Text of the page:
Tuesday, December 18, 2007

Discussion about the Pittsburgh Promise in today's council meeting

Live Blogging:
At the table:
ex-Judge Cindrich, UPMC.
Ira Weiss, PPS Solicitor.
George Specter, city attorney.

Highly inappropriate to discuss this bill, said Peduto. City gov has never given a tax deduction or tax credit for a contribution. This isn't done all the time.

A decision by three executives.

UPMC and UPMC alone, by virtue of its size and power, gets a right. I can not ever support a special right to an individual, nonprofit, or corporation. Don't ask the Pgh Taxpayers to provide a tax credit for it.

We have no such deductions in city government.

"My phone is ringing off the hook about the disgust about the backroom deal that has been done," said Peduto.

I have no questions. I am very disappointed.

Len Boadack, lame duck:

There is a whole lot on my mind. Happy with the Pgh Promise. But nobody saw the strings that were attached. Now we see the strings. Federal tax deductions are fine. But we represent the residents of the city.

His kids go to Catholic schools. Every child in the city should benefit. Seems that if Len had the tax break for his kids he'd vote for it. He'd live with it. The small segment of the population.

Jim Motznik:
Let's UPMC talk.

We shouldn't look a gift horse in the mouth.

Story: Uncle Pete wants to give money to Charlie, nephew. One condition. Don't ask for it again.

The only condition that UPMC is asked for, we will give $100 M. Please don't ask us to give it twice. If there is a change in the law.

Lawrenceville was blighted, so says UPMC.

Nonprofits don't have stockholders.

Jim Motznik:

He is thankful. He thinks it will benefit the city. He thinks it will attract families and keep families to the city. Jim's buddies left the city. Jim stayed. The schools were the ultimate decision. The schools in BP, USC, Mt. Lebo are better. This gives the poor people in the city a chance. It puts second thoughts in the mind of young families.

Jim is glad to see the criteria for the Promise. He read em.

Jim's son is in first grade at Carmault. Marvelous school. He is learning about periods. It is a great thing. Jim is not crazy about the high schools that are in Pittsburgh today.

"What are we going to do with Jack?" We are not "holy rollers." We care about his safety. He thinks the school system will get better and better over the years.

Jim's 18-year old daughter, now at CCAC, went to Catholic Schools. Jim has no answer for the others about the "catholic promise" or the "private school promise." It is the responsibility of the school system to do that same thing.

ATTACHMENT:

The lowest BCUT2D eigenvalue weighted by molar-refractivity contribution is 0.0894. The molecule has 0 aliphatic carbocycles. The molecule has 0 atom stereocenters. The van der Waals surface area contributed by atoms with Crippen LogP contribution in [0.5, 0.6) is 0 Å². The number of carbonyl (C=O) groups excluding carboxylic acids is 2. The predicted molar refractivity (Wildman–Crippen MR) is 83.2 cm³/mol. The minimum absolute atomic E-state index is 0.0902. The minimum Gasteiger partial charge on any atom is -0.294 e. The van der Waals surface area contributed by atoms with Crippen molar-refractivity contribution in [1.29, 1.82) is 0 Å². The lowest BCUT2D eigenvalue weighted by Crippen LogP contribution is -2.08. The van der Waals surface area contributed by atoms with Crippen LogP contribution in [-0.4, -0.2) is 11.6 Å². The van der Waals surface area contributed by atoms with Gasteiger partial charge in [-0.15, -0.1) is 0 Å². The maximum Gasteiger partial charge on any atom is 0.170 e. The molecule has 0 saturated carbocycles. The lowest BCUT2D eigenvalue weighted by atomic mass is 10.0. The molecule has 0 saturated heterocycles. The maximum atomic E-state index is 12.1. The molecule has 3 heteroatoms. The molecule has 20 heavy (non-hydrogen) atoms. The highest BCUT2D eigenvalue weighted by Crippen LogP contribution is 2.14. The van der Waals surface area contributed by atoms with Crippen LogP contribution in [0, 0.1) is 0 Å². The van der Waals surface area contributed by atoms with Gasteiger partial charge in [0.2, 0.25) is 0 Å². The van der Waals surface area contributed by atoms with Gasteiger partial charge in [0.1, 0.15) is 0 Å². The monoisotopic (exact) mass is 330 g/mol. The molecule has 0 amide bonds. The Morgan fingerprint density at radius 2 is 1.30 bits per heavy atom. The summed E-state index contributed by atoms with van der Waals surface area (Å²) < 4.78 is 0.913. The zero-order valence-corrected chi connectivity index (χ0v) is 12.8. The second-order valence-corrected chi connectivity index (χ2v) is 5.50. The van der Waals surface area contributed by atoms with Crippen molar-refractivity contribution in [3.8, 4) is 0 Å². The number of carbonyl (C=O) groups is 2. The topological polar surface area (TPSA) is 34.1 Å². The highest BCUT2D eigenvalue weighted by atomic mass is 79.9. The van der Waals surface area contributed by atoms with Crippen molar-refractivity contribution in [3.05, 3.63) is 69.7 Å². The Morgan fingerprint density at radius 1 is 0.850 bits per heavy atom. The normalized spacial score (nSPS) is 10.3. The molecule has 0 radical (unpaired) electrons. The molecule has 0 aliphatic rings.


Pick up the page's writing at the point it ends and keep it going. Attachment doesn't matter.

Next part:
Jim not in agreement with Peduto. Jim asked: Are we changing the tax structure at all?
Specter: The agreement is to protect UPMC in the event that in the future that if these gifts also get a tax -- then the amount of money to the Pgh Promise is reduced. The city is not required to grant a tax credit to UPMC, under this bill.

It may well be that the city may not have a choice or the power to grant a tax credit. Then UPMC would reduce the gift to the foundation for the Pgh Promise.

Doug Shields: Not sure if the city solicitor is at the table for the administration or not. This goes to the heart of the "uniformity clause" of the PA Constitution. The fundamental issue here is how one nonprofit gives another nonprofit money -- so why does the city come into play.

Specter: We don't know if there will be a change in the law. What I meant by the possible illegality, how, when, why, etc. If the city is to tax UPMC, it may not have the power to give a tax credit to UPMC. Then UPMC would reduce in corresponding amount.

Doug Shields: Blah, blah, blah about a bill in the old days when the city was broke. What if a .055 payroll tax comes? How would there be a legal authority to exempt UPMC?

Specter: That's my point. We don't know.

If and when taxation comes to UPMC, the tax credit could not occur. Then UPMC would

Len: Why do we need to have the city come to help UPMC renig on the Pittsburgh Promise.

Bill Peduto: The Pgh Promise is not the city of Pittsburgh. UPMC is confusing the subject. We are here to say if any organization should be given a tax credit for a charitable contribution. This is not a PILOT program. This is a very big situation.

Why is there nobody here from the Mayor's office?

UPMC dude: You've gotten to the crux of the issue. Who is the city of Pittsburgh? We are not at an interesting position.

UPMC gives $1.5M to the city. Are we making an impact? We felt not.

The visionary opportunity here. :/

Why in the hell are they talking and not just sending this to a public hearing?????

Doug Shields: You (UPMC) are buying an insurance policy. You bring up an agreement from the 1990s? There were plenty of bad agreement in the past.

Did you read the depositions? We give them a wallet biopsy? We check their wallet for an insurance call.

Hey Charlie....

Let's not forget where you are at.